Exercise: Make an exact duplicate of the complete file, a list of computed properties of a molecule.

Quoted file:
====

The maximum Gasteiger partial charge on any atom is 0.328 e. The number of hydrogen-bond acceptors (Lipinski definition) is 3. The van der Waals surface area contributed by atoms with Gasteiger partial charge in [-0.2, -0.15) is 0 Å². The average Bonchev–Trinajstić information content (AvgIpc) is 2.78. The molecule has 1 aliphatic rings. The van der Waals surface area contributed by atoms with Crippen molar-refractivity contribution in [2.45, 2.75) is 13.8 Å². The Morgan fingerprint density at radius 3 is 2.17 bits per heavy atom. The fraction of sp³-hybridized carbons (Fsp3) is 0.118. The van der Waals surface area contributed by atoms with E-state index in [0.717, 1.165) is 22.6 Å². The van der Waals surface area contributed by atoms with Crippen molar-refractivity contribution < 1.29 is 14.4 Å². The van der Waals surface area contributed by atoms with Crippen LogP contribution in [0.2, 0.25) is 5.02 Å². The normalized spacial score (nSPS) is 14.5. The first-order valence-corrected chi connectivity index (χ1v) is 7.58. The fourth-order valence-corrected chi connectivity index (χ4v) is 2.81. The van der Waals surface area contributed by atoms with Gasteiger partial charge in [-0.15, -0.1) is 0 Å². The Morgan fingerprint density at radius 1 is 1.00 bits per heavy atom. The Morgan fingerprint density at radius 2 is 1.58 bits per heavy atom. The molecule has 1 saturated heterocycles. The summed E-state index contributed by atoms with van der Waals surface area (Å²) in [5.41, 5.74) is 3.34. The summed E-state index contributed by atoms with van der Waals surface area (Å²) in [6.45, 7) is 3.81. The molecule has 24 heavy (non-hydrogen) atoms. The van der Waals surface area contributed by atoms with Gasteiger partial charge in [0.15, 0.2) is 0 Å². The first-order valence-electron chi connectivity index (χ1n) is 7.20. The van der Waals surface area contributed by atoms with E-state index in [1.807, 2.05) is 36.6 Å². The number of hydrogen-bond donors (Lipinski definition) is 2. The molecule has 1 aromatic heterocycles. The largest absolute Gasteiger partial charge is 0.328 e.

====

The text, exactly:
The maximum Gasteiger partial charge on any atom is 0.328 e. The number of hydrogen-bond acceptors (Lipinski definition) is 3. The van der Waals surface area contributed by atoms with Gasteiger partial charge in [-0.2, -0.15) is 0 Å². The average Bonchev–Trinajstić information content (AvgIpc) is 2.78. The molecule has 1 aliphatic rings. The van der Waals surface area contributed by atoms with Crippen molar-refractivity contribution in [2.45, 2.75) is 13.8 Å². The Morgan fingerprint density at radius 3 is 2.17 bits per heavy atom. The fraction of sp³-hybridized carbons (Fsp3) is 0.118. The van der Waals surface area contributed by atoms with E-state index in [0.717, 1.165) is 22.6 Å². The van der Waals surface area contributed by atoms with Crippen molar-refractivity contribution < 1.29 is 14.4 Å². The van der Waals surface area contributed by atoms with Crippen LogP contribution in [0.2, 0.25) is 5.02 Å². The normalized spacial score (nSPS) is 14.5. The first-order valence-corrected chi connectivity index (χ1v) is 7.58. The fourth-order valence-corrected chi connectivity index (χ4v) is 2.81. The van der Waals surface area contributed by atoms with Gasteiger partial charge in [-0.15, -0.1) is 0 Å². The Morgan fingerprint density at radius 1 is 1.00 bits per heavy atom. The Morgan fingerprint density at radius 2 is 1.58 bits per heavy atom. The molecule has 1 saturated heterocycles. The summed E-state index contributed by atoms with van der Waals surface area (Å²) in [5.41, 5.74) is 3.34. The summed E-state index contributed by atoms with van der Waals surface area (Å²) in [6.45, 7) is 3.81. The molecule has 24 heavy (non-hydrogen) atoms. The van der Waals surface area contributed by atoms with Gasteiger partial charge in [0.15, 0.2) is 0 Å². The first-order valence-electron chi connectivity index (χ1n) is 7.20. The van der Waals surface area contributed by atoms with E-state index in [1.807, 2.05) is 36.6 Å². The number of hydrogen-bond donors (Lipinski definition) is 2. The molecule has 1 aromatic heterocycles. The largest absolute Gasteiger partial charge is 0.328 e.